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Stand by me

One of the best things about our work with is that it brings us into contact with a community of people working hard to support, encourage and provide for others who are going through difficult times. One of them, Little Village, helps families with children aged 0-5 who need help with baby and children supplies. When we visited the Roehampton site to volunteer and sort donations into packages for families, the scale of the need and the reality of the pressure of poverty was only too clear. Before going to Little Village, these challenges in contemporary London were largely unfamiliar to me, even though my family was very poor when I was younger. Roehampton is one site that Little Village operates – and it sits in an eco-system of services, like Foodbanks, for people struggling to make ends meet. Many families the team from Little Village encounter are socially isolated and do not know about other resources open to them – a gap Little Village is trying to fill.

The stark reality is that for the most vulnerable families among us, times are already hard – and the pressure is building. As the nights draw in, the financial reality for so many of the people around us is getting harder and harder. The cut to Universal Credit – which for a single person represents a 21% reduction in income, the increase in gas and electricity bills leading many to the choice of eating or heating, the impending increase in national insurance contributions, rising food and fuel costs are all bearing down on hard pressed families. With families on the edge, it just takes one thing to go wrong, for debts to spiral out of control as parents lose the battle to make the ends meet.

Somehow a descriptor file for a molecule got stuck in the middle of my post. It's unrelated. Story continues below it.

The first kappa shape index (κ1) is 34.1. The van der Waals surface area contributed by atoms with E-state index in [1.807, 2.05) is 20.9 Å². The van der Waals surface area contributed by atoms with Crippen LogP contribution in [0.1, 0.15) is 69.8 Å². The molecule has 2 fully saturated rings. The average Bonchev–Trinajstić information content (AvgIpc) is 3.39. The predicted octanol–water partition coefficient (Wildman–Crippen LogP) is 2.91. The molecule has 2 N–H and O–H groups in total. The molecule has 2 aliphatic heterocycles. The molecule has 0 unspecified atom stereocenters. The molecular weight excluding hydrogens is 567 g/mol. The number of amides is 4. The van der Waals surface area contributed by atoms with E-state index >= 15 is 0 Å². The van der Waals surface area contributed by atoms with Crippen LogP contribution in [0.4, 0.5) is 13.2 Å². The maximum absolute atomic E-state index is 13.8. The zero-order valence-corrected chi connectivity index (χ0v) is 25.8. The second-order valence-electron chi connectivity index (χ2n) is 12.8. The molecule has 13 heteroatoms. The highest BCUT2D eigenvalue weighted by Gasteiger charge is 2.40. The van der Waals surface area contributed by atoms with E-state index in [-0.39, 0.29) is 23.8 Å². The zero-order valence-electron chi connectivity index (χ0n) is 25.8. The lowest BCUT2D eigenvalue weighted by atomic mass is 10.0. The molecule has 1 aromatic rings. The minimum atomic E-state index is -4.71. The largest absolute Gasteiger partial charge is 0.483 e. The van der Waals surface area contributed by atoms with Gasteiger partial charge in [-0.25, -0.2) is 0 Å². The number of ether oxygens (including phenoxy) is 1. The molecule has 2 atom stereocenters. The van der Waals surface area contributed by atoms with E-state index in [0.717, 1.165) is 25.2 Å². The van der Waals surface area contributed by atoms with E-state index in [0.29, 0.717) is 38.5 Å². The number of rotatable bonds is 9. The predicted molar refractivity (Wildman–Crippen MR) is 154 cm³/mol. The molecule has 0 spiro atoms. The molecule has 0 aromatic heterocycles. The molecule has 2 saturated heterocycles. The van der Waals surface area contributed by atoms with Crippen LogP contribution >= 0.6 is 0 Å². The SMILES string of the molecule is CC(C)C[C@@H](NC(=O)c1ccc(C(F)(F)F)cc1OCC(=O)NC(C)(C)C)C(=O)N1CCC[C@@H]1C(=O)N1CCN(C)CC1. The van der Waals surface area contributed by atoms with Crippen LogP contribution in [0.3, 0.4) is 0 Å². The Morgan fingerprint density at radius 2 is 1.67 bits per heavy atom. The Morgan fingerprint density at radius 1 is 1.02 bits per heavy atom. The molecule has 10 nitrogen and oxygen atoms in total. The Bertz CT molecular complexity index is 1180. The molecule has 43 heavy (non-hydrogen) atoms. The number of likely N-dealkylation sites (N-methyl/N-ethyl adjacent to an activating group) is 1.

While for some of us, the increases mean a slight cutting down or no change at all, for others, the situation is dire and getting steadily worse. The Independent recently reported growing concerns in the Foodbank movement about an anticipated major surge in demand for support. We are all increasingly aware of the scourge of domestic violence and how it increased during lockdown. As domestic budgets become even tighter, the chances are this will rise again, placing even more women and children, at risk.

As families are squeezed, spending decisions will be reviewed everywhere across the UK. This will include charitable donations made by individuals– in cash and kind. Our view at is that we “share the luck” we have – for that is what it is. We are lucky to be in the position we are in – and have each drawn on the benefits of supportive families and inspirational parents, helpful teachers, maintenance grants for university in the old days, getting on the property ladder when it was still possible to do this without having to rely on “the bank of Mum and Dad” – things like this. While we may have worked hard, the success we may have had is not so much down to our own merit – but ultimately through the luck of where and when we were born.

It is on us to think about what we can do to play our part as the Winter closes in and we encourage any readers to think too, how they might reach out locally to help others - whether it is putting in a volunteering shift here or there or adding a few extra things to a shopping trolley to donate to the local foodbank. Every act of support matters. The simple act of solidarity with our neighbours and local communities is a powerful statement of intent. It means we recognise we are not alone, that it is not everyone for themselves - but rather, everyone alongside each other, to walk through the Winter that lies ahead. We will be thinking about our grants programme in the weeks to come and how we can play our part quickly and effectively, to reach those children and families in serious need.


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